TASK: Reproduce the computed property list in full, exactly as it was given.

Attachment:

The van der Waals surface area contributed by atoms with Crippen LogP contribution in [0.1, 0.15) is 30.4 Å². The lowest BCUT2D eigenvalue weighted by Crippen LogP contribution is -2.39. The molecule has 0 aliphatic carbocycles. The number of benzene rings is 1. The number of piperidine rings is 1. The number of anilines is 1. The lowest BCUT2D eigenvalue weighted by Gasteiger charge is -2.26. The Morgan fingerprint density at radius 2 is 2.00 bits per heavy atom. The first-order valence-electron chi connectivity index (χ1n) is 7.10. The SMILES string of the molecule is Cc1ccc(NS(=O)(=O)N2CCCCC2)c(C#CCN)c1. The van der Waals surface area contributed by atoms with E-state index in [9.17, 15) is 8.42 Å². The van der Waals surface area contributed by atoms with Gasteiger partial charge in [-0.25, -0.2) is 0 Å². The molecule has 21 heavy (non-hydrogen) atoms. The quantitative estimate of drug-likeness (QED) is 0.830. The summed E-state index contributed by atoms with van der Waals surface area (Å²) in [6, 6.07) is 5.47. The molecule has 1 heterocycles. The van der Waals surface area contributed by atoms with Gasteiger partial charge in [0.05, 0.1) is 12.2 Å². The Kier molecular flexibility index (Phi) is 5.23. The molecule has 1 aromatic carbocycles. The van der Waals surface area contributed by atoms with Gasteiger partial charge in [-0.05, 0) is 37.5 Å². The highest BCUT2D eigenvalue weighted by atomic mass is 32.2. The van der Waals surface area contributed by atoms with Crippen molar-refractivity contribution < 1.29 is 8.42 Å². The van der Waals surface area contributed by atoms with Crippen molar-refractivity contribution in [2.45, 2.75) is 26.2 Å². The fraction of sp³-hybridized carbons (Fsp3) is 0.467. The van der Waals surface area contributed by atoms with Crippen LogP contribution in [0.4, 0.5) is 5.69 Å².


The van der Waals surface area contributed by atoms with Crippen LogP contribution in [0.1, 0.15) is 30.4 Å². The lowest BCUT2D eigenvalue weighted by Crippen LogP contribution is -2.39. The molecule has 0 aliphatic carbocycles. The number of benzene rings is 1. The number of piperidine rings is 1. The number of anilines is 1. The lowest BCUT2D eigenvalue weighted by Gasteiger charge is -2.26. The Morgan fingerprint density at radius 2 is 2.00 bits per heavy atom. The first-order valence-electron chi connectivity index (χ1n) is 7.10. The SMILES string of the molecule is Cc1ccc(NS(=O)(=O)N2CCCCC2)c(C#CCN)c1. The van der Waals surface area contributed by atoms with E-state index in [9.17, 15) is 8.42 Å². The van der Waals surface area contributed by atoms with Gasteiger partial charge in [-0.25, -0.2) is 0 Å². The molecule has 21 heavy (non-hydrogen) atoms. The quantitative estimate of drug-likeness (QED) is 0.830. The summed E-state index contributed by atoms with van der Waals surface area (Å²) in [6, 6.07) is 5.47. The molecule has 1 heterocycles. The van der Waals surface area contributed by atoms with Gasteiger partial charge in [0.05, 0.1) is 12.2 Å². The Kier molecular flexibility index (Phi) is 5.23. The molecule has 1 aromatic carbocycles. The van der Waals surface area contributed by atoms with Gasteiger partial charge in [-0.05, 0) is 37.5 Å². The highest BCUT2D eigenvalue weighted by atomic mass is 32.2. The van der Waals surface area contributed by atoms with Crippen molar-refractivity contribution < 1.29 is 8.42 Å². The van der Waals surface area contributed by atoms with Crippen molar-refractivity contribution in [2.45, 2.75) is 26.2 Å². The fraction of sp³-hybridized carbons (Fsp3) is 0.467. The van der Waals surface area contributed by atoms with Crippen LogP contribution in [0.4, 0.5) is 5.69 Å².